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The term "cryotherapy" comes from the Greek cryo (κρυο) meaning cold, and therapy (θεραπεια) meaning cure. Cryotherapy is the local or general use of low temperatures to help promote wellness that dates back to ancient civilizations.

Historically Cryotherapy has included the use of ice packs on a localized portion of the body, such as the lower back or ice baths used on larger surface areas or the whole body, particularly by athletes.




Whole body cryotherapy is a modern take on the traditional ice bath and involves exposing the body to ultra-low temperatures ranging from -200°F and -256 °F.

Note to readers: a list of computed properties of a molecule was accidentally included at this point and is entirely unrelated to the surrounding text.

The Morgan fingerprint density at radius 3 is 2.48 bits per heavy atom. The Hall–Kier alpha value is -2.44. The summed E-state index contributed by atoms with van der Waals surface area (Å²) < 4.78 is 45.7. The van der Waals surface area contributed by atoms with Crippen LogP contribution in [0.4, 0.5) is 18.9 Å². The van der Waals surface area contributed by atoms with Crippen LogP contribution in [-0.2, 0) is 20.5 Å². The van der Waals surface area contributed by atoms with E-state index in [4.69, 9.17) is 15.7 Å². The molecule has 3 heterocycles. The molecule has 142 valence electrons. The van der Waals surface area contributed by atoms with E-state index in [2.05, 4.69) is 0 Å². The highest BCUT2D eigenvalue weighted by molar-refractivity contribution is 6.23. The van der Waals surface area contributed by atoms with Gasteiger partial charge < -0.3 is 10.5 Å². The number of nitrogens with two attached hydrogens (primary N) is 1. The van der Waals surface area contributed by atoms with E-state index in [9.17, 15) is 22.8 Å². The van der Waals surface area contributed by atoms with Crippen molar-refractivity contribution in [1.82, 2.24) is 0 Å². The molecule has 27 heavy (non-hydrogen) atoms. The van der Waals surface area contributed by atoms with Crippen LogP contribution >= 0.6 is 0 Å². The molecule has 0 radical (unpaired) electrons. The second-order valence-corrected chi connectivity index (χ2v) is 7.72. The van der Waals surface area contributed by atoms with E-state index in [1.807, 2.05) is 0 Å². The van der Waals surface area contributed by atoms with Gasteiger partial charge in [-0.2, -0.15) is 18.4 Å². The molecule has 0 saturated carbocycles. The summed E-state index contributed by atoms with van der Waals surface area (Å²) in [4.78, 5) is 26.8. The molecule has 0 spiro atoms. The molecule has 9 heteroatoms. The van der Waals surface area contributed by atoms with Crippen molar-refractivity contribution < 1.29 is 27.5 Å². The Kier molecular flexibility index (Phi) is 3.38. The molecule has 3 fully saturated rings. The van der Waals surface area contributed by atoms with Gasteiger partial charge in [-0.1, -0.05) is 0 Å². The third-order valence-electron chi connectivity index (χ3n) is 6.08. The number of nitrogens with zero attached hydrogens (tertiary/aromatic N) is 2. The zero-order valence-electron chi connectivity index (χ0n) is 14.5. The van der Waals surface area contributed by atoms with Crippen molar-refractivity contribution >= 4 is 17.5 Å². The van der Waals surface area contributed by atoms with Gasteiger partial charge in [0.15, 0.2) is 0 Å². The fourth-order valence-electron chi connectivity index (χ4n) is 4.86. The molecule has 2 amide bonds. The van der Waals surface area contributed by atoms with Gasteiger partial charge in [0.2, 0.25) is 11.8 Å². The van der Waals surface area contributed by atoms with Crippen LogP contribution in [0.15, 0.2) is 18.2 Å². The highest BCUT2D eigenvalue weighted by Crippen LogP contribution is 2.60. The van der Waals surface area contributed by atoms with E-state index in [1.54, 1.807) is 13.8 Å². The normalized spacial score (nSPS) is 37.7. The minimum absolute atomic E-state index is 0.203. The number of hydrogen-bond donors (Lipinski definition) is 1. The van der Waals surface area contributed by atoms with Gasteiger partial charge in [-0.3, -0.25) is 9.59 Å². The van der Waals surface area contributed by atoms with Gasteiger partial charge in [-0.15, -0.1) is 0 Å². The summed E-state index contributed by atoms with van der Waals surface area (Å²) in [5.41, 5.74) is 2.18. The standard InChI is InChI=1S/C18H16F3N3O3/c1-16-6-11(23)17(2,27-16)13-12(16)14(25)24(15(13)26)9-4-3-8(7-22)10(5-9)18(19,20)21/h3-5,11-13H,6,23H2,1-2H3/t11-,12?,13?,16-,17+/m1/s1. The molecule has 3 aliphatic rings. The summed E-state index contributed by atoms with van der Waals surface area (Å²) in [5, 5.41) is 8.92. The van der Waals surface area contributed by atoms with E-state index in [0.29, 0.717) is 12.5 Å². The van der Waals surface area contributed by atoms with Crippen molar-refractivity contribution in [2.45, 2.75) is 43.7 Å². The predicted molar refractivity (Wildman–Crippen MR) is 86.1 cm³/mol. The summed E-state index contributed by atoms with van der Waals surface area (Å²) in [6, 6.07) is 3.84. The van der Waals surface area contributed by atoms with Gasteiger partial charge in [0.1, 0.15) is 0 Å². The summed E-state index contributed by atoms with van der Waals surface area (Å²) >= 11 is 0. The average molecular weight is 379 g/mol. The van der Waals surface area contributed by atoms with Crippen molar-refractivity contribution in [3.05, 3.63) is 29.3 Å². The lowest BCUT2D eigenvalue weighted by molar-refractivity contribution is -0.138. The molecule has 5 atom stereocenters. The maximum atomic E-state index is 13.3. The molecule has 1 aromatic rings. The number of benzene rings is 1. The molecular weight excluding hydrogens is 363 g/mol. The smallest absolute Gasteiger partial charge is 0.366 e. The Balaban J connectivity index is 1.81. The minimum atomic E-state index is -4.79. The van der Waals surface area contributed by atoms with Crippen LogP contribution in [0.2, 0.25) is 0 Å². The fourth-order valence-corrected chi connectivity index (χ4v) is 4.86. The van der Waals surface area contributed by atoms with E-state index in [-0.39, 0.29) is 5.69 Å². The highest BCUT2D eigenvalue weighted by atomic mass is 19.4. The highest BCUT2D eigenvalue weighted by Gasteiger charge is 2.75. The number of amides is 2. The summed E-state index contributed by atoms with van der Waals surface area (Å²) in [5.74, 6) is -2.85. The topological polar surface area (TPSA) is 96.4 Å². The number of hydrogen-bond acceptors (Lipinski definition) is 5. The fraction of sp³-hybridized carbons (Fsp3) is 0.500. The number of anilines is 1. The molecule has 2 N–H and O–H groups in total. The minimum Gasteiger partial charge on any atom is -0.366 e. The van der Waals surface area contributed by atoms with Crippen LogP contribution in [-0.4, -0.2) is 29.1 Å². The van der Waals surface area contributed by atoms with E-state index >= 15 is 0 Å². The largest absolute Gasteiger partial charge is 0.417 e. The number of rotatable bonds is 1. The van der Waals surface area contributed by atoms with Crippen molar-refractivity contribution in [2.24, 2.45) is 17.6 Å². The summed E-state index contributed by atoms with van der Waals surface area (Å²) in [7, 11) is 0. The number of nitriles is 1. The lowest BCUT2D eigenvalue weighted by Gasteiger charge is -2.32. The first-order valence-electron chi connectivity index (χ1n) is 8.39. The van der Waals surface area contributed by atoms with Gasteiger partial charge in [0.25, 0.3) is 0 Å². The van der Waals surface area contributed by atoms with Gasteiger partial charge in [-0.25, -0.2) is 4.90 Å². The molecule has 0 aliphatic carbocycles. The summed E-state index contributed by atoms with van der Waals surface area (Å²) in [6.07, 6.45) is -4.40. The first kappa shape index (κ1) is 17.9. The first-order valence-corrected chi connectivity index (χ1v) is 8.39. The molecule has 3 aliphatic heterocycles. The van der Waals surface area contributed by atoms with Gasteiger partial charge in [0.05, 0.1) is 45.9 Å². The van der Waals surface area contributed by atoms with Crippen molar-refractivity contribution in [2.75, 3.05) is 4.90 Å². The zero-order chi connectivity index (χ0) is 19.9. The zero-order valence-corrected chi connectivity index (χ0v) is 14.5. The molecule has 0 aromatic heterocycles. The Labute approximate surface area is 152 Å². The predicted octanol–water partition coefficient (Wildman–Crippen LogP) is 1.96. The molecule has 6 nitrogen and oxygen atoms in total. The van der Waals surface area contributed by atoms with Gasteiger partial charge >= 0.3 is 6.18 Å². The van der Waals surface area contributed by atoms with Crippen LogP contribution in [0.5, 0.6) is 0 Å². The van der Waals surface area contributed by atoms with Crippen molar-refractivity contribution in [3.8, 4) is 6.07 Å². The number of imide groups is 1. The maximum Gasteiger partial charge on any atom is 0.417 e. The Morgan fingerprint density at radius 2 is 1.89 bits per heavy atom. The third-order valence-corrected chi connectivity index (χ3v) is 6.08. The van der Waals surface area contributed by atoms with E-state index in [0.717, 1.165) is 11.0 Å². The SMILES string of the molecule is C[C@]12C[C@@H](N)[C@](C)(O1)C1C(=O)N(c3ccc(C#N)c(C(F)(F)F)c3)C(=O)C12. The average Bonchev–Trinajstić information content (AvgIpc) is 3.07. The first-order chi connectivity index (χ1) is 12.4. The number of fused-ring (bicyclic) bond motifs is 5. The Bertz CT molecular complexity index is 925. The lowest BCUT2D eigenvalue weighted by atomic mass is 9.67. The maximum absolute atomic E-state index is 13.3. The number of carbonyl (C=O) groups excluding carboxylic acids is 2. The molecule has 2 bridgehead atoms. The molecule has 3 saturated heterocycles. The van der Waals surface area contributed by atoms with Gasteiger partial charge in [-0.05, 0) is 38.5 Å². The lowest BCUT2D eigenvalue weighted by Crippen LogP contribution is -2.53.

Although Whole Body Cryotherapy originated in Japan, it was a group of Polish scientists who took the idea and made Whole Body Cryotherapy the modality it is today.  The Olympic rehabilitation center in Spala, Poland opened in May 2000 and has been used as a training and rehabilitation center for many athletes since.

Clients who have undergone Whole Body Cryotherapy say they experience a multitude of benefits, including "feeling rejuvenated", “a feeling of wellbeing” and having more energy”

Whole body cryotherapy is designed to supplement health and wellness programs, without treating any medical diseases, disorders or illness.

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